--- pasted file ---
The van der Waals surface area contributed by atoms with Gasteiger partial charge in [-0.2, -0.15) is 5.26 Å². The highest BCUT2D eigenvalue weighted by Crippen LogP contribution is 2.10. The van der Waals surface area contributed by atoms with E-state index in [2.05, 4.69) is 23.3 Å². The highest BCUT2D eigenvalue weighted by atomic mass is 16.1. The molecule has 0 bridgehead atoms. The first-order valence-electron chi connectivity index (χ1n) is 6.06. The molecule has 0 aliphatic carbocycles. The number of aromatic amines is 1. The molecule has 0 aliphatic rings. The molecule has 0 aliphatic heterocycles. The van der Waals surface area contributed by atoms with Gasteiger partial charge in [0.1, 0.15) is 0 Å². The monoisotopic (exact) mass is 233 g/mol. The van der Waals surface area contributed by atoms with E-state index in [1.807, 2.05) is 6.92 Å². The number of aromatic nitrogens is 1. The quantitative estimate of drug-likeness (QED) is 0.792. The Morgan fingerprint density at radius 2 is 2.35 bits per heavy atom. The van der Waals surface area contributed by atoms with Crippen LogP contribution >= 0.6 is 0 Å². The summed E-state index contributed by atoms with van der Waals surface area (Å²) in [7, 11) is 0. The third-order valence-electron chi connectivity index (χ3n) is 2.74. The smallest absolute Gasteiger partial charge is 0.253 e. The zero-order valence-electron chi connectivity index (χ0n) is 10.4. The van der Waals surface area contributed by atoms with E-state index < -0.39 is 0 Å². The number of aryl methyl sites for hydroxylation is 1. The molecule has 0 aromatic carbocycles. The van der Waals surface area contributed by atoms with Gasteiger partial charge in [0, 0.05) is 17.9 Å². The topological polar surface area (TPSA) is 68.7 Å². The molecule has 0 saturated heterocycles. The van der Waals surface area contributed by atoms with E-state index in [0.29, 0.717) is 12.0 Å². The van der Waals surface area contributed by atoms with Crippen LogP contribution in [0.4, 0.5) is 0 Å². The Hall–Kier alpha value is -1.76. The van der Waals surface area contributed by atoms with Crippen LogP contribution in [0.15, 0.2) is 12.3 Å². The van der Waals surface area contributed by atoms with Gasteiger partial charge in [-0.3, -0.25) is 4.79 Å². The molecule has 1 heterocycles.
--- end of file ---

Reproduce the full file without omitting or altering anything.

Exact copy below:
The van der Waals surface area contributed by atoms with Gasteiger partial charge in [-0.2, -0.15) is 5.26 Å². The highest BCUT2D eigenvalue weighted by Crippen LogP contribution is 2.10. The van der Waals surface area contributed by atoms with E-state index in [2.05, 4.69) is 23.3 Å². The highest BCUT2D eigenvalue weighted by atomic mass is 16.1. The molecule has 0 bridgehead atoms. The first-order valence-electron chi connectivity index (χ1n) is 6.06. The molecule has 0 aliphatic carbocycles. The number of aromatic amines is 1. The molecule has 0 aliphatic rings. The molecule has 0 aliphatic heterocycles. The van der Waals surface area contributed by atoms with Gasteiger partial charge in [0.1, 0.15) is 0 Å². The monoisotopic (exact) mass is 233 g/mol. The van der Waals surface area contributed by atoms with E-state index in [1.807, 2.05) is 6.92 Å². The number of aromatic nitrogens is 1. The quantitative estimate of drug-likeness (QED) is 0.792. The Morgan fingerprint density at radius 2 is 2.35 bits per heavy atom. The van der Waals surface area contributed by atoms with Crippen LogP contribution >= 0.6 is 0 Å². The summed E-state index contributed by atoms with van der Waals surface area (Å²) in [7, 11) is 0. The third-order valence-electron chi connectivity index (χ3n) is 2.74. The smallest absolute Gasteiger partial charge is 0.253 e. The zero-order valence-electron chi connectivity index (χ0n) is 10.4. The van der Waals surface area contributed by atoms with E-state index < -0.39 is 0 Å². The number of aryl methyl sites for hydroxylation is 1. The molecule has 0 aromatic carbocycles. The van der Waals surface area contributed by atoms with Gasteiger partial charge in [0, 0.05) is 17.9 Å². The topological polar surface area (TPSA) is 68.7 Å². The molecule has 0 saturated heterocycles. The van der Waals surface area contributed by atoms with E-state index in [0.29, 0.717) is 12.0 Å². The van der Waals surface area contributed by atoms with Crippen LogP contribution in [0.4, 0.5) is 0 Å². The Hall–Kier alpha value is -1.76. The van der Waals surface area contributed by atoms with Crippen LogP contribution in [0.15, 0.2) is 12.3 Å². The van der Waals surface area contributed by atoms with Gasteiger partial charge in [-0.3, -0.25) is 4.79 Å². The molecule has 1 heterocycles.